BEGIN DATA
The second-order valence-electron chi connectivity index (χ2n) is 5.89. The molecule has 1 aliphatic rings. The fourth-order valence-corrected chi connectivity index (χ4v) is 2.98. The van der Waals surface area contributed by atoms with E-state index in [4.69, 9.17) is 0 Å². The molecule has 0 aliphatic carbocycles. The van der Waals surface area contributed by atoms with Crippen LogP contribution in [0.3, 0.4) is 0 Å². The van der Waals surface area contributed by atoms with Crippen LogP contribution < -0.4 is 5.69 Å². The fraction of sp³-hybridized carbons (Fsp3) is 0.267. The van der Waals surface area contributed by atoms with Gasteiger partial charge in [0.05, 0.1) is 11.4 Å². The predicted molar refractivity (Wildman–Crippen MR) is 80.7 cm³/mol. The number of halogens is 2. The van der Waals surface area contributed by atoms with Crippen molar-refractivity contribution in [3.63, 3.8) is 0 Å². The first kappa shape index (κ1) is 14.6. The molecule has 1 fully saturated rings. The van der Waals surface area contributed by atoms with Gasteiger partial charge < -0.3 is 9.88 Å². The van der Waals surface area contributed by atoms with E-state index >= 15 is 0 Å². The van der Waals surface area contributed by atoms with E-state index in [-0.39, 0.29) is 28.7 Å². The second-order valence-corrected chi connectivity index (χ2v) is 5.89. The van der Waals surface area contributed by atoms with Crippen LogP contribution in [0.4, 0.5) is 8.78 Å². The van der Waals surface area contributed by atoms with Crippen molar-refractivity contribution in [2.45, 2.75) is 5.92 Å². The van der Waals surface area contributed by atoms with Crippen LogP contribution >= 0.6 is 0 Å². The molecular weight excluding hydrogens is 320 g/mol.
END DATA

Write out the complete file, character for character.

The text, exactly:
The second-order valence-electron chi connectivity index (χ2n) is 5.89. The molecule has 1 aliphatic rings. The fourth-order valence-corrected chi connectivity index (χ4v) is 2.98. The van der Waals surface area contributed by atoms with E-state index in [4.69, 9.17) is 0 Å². The molecule has 0 aliphatic carbocycles. The van der Waals surface area contributed by atoms with Crippen LogP contribution in [0.3, 0.4) is 0 Å². The van der Waals surface area contributed by atoms with Crippen LogP contribution < -0.4 is 5.69 Å². The fraction of sp³-hybridized carbons (Fsp3) is 0.267. The van der Waals surface area contributed by atoms with Gasteiger partial charge in [0.05, 0.1) is 11.4 Å². The predicted molar refractivity (Wildman–Crippen MR) is 80.7 cm³/mol. The number of halogens is 2. The van der Waals surface area contributed by atoms with Crippen molar-refractivity contribution in [3.63, 3.8) is 0 Å². The first kappa shape index (κ1) is 14.6. The molecule has 1 fully saturated rings. The van der Waals surface area contributed by atoms with Gasteiger partial charge < -0.3 is 9.88 Å². The van der Waals surface area contributed by atoms with E-state index >= 15 is 0 Å². The van der Waals surface area contributed by atoms with E-state index in [-0.39, 0.29) is 28.7 Å². The second-order valence-corrected chi connectivity index (χ2v) is 5.89. The van der Waals surface area contributed by atoms with Crippen LogP contribution in [0.4, 0.5) is 8.78 Å². The van der Waals surface area contributed by atoms with Crippen molar-refractivity contribution in [2.45, 2.75) is 5.92 Å². The van der Waals surface area contributed by atoms with Crippen LogP contribution >= 0.6 is 0 Å². The molecular weight excluding hydrogens is 320 g/mol.